April 19, 2024

Elevate Your Voice—Be a Presenter at Staffing World in 2024

The American Staffing Association’s call for subject matter experts is open now. Do you have insights that are essential to the staffing, recruiting, or workforce solutions industry that you’d like to share with the ASA community in 2024?

Submit your proposal today for your chance to speak at Staffing World®, the ASA annual convention and expo, Oct. 22–24 at the Gaylord Opryland Resort and Convention Center in Nashville, TN.

Spots are available in the Knowledge Hub at Staffing World—Knowledge Hub Tech Talks are 10-minute talks on technology topics, and Knowledge Hub Speed Talks are 10-minute talks covering broader industry topics. For more information and to start your submission, visit americanstaffing.net/presenters. Proposals are due May 31.

Upcoming Events

Welcome New ASA Members

The ASA board of directors and staff welcome the following new members, which joined during the week ending April 14.

Elabram Systems Sdn Bhd
Putrajya, Malaysia
Emerald Staffing Inc.
Lake Oswego, OR
Ideal Talent Marketplace
Minneapolis, MN

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How to Avoid a PR Nightmare: Lessons Learned From Cloudflare’s Viral Firing of Tech Worker

Lexology (04/17/24) Dos Santos, Joyce M.

In response to the trend of Generation Z employees recording and sharing their terminations on social media platforms, employers might be tempted to implement policies that prohibit employees from recording workplace conversations. This may get them in hot water with the U.S. National Labor Relations Board, which has held that, in certain circumstances, an employee recording in the workplace can be legally protected activity under Section 7 of the National Labor Relations Act. Thus, for most employers, policies prohibiting recording should apply only to information that is not protected under Section 7, such as information about customers, vendors, suppliers, or corporate trade secrets.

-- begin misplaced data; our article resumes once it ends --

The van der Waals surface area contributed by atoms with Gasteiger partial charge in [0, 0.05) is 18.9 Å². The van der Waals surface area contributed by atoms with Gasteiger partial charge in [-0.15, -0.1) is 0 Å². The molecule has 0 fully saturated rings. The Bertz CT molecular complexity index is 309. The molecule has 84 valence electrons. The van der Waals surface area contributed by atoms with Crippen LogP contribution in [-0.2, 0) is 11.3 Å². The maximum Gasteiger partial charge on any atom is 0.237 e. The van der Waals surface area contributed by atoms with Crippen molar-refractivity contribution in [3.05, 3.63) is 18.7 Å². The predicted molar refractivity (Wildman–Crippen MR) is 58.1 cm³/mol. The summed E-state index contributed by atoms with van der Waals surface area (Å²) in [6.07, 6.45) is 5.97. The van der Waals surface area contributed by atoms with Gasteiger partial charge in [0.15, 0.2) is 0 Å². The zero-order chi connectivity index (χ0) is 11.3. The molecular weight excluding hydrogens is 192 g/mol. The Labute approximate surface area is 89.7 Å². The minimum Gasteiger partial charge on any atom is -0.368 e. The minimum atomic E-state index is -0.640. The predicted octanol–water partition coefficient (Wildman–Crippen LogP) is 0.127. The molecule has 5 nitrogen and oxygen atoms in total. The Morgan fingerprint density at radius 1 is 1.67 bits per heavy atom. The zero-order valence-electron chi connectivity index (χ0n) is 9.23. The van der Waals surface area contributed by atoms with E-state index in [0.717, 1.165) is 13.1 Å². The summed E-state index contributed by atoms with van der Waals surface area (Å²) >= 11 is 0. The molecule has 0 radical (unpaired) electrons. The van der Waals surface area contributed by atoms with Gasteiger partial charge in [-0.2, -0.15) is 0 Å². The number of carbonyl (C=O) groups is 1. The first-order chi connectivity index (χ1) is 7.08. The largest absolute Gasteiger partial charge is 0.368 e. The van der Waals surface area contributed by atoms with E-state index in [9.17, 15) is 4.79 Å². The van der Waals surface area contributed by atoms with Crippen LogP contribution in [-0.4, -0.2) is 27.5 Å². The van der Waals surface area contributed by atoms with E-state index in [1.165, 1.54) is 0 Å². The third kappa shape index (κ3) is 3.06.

Employers seeking to steer clear of “viral” controversies should avoid surprises with timely and documented performance discussions. Ideally, employers should terminate employees in private and preferably in person. Employers should keep the communication brief and nonargumentative and should protect the company’s confidential information. Employers also should seek legal advice to assess the risk of terminating an employee.

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Department of Labor Releases 2023 Injury, Illness Data

U.S. Department of Labor (04/18/24)

The U.S. Department of Labor’s Occupational Safety and Health Administration has released 2023 injury and illness data collected under the agency’s new Improve Tracking of Workplace Injuries and Illnesses regulation published in July 2023. The data include specific information submitted by more than 375,000 establishments on OSHA Form 300A Summary of Work-Related Injuries and Illnesses. It also includes individual injuries and illnesses for employers with 100 or more employees in select high-hazard industries.

In addition, OSHA has posted partial data from more than 850,000 OSHA Form 300 Log of Work-Related Injuries and Illnesses and Form 301 Injury and Illness Incident Report records. Providing access to injury and illness data will help identify unsafe conditions and workplace hazards that may cause occupational injuries and illnesses.